Single-dose epidural injections of
ropivacaine decreased postoperative pain scores when
administered preoperatively in patients undergoing lumbar
spine fusion, according to a presentation at the
2011 Annual Meeting of the North American Spine Society in
Our pre-emptive procedure could be used as [an] evidence-based and
spine surgery-specific analgesic protocol for multimodal treatments in lumbar
fusion surgery, study investigator Kwang-Sup Song, MD, PhD, of Seoul,
South Korea, said during his presentation.
Postoperative pain scores
In a prospective, randomized study, Song and colleagues injected 10 mL
ropivacaine approximately 20 minutes before surgery into 30 patients who
underwent lumbar spine fusion during a 2-year period. Excluded from the study
were patients weighing less than 45 kg or more than 100 kg, those with an
allergy to local anesthetics, severe underlying hepatic, renal or respiratory
diseases and patients with a history of psychiatric or opioid medication.
The goal of the study was to measure how the analgesic affected
postoperative pain against a control group with similar preoperative
demographic characteristics who did not receive the medication.
Single-dose epidural injection before lumbar surgery is simple and
ideal in a prone position, and there are no complications when using a
catheter, Song explained. He and colleagues also reported that they witnessed
no adverse effects of using ropivacaine in their study, such as motor weakness.
The highest pain scores were experienced at postoperative 2 hours,
[and] gradually diminished in both groups until 12 hours postoperatively,
according to Song. Investigators found significantly higher pain scores in the
control group vs. the ropivacaine group.
Patients in the study were permitted to self-administer fentanyl in
computer-controlled doses postoperatively and investigators injected 50
µg/mL rescue doses of fentanyl whenever Visual Analog Scale scores were
greater than 4 points. The frequency that patients used the fentanyl system to
relieve pain was higher in the control group at every time until
postoperative 48 hours, except between 8 hours and 12 hours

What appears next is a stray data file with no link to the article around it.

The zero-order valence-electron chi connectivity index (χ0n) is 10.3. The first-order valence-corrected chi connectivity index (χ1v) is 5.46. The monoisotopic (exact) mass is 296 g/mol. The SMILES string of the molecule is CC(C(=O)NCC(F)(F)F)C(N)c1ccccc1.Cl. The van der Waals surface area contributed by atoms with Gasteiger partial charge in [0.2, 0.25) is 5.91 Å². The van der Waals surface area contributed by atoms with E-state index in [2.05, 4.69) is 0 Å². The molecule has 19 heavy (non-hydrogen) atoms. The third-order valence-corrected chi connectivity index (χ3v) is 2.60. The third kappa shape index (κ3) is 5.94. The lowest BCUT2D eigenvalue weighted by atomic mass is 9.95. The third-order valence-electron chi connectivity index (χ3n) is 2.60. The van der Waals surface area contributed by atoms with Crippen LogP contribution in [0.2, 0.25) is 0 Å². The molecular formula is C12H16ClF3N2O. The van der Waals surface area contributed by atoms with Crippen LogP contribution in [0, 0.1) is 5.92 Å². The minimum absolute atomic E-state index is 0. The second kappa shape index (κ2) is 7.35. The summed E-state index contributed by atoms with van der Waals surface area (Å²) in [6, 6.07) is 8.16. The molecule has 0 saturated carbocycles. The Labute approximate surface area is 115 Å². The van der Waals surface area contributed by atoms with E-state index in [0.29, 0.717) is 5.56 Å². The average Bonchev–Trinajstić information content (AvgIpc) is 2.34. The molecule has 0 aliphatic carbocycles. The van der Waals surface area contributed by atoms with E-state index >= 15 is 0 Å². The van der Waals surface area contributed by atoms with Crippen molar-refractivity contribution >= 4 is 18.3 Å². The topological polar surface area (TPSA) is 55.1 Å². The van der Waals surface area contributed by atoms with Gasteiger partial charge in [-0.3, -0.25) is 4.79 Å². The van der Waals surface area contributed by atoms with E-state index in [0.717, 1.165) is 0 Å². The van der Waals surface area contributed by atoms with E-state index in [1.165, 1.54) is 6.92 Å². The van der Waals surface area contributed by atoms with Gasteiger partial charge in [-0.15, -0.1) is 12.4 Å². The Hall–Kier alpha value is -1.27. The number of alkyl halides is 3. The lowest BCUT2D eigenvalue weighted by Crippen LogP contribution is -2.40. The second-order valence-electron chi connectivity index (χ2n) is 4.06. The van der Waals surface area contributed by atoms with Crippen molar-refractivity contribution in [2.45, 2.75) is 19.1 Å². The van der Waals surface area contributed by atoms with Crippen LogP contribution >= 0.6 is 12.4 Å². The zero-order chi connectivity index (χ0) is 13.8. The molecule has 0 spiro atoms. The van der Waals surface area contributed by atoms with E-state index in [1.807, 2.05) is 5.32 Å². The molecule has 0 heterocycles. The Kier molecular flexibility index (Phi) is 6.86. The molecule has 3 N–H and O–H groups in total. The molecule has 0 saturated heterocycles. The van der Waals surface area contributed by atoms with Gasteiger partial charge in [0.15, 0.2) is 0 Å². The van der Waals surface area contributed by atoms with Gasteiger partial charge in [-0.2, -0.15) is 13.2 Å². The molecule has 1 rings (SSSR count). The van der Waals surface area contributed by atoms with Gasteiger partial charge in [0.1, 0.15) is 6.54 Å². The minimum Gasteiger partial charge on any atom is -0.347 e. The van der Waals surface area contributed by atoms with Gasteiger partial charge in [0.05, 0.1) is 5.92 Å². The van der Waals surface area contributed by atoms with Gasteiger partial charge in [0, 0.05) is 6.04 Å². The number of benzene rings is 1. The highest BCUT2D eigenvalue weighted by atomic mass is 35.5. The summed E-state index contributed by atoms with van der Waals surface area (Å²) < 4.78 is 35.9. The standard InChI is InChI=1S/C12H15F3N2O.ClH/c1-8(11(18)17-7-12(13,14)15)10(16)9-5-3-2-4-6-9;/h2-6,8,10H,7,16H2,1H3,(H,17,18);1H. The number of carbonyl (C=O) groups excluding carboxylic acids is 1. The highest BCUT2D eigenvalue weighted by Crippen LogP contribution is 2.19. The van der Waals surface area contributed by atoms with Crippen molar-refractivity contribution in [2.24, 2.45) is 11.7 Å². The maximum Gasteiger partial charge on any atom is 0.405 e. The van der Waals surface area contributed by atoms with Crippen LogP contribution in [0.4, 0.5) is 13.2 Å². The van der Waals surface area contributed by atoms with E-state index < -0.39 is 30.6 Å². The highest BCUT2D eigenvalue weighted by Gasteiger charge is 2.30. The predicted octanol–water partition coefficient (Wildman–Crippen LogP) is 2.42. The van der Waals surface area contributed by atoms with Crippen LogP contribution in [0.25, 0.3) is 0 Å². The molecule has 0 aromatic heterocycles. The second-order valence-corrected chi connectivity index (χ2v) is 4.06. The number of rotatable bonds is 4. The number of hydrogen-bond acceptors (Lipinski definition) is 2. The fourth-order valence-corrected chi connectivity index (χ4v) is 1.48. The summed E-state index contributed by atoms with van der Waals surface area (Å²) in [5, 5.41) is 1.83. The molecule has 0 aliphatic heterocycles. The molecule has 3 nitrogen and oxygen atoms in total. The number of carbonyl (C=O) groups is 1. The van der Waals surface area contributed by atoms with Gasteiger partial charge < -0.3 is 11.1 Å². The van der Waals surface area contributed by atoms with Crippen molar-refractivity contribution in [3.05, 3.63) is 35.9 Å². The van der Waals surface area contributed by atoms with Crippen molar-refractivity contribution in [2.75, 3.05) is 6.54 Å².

postoperatively and fentanyl consumption was also higher in the control group
until postoperative 12 hours, Song said.
Nausea and vomiting occurred less frequently in the ropivacaine group,
but he noted that this difference was not statistically significant.
When measuring C-reactive proteins (CRP), investigators found higher
CRPs in control patients at 72 postoperative hours. They noted that the
anti-inflammatory properties of ropivacaine may have contributed to this
phenomenon and further study is needed to investigate why CRP levels were
affected. by Jeff Craven
- Song KS, Yang JJ. Early postoperative analgesic effects of single
epidural ropivacaine injection before surgery in posterior lumbar spinal
fusion: A randomized clinical trial. Paper #80. Presented at the 2011 Annual
Meeting of the North American Spine Society. Nov. 2-5. Chicago.
- Kwang-Sup Song, MD, PhD, can be reached at the Department of
Orthopedic Surgery, Chung-Ang University College of Medicine, 84 Heukseok-Ro,
Dongjak-Gu, Seoul, Korea; +82 28 20 63 96; email:
- Disclosure: Song has no relevant financial disclosures.
This is an interesting study investigating the efficacy and safety of
single-dose epidural local anesthetic prior to lumbar spine fusion. While the
short-term results seem quite good based on the abstract, certainly further
study is necessary to evaluate the efficacy and any potential downside effects
at 36 hours, 48 hours and longer postoperatively (such as rebound pain and or
other negative effects short- or longer-term, as well as urinary retention and
narcotic requirements among others). With a push to shorten length of stays and
perform more procedures as outpatients and 23-hour stays, these kind anestetic
adjuncts become more exciting and intriguing.
Todd J. Albert, MD
Today Editorial Board member
Chairman of the Department of
President, The Rothman Institute
Disclosure: Albert has no relevant financial disclosures.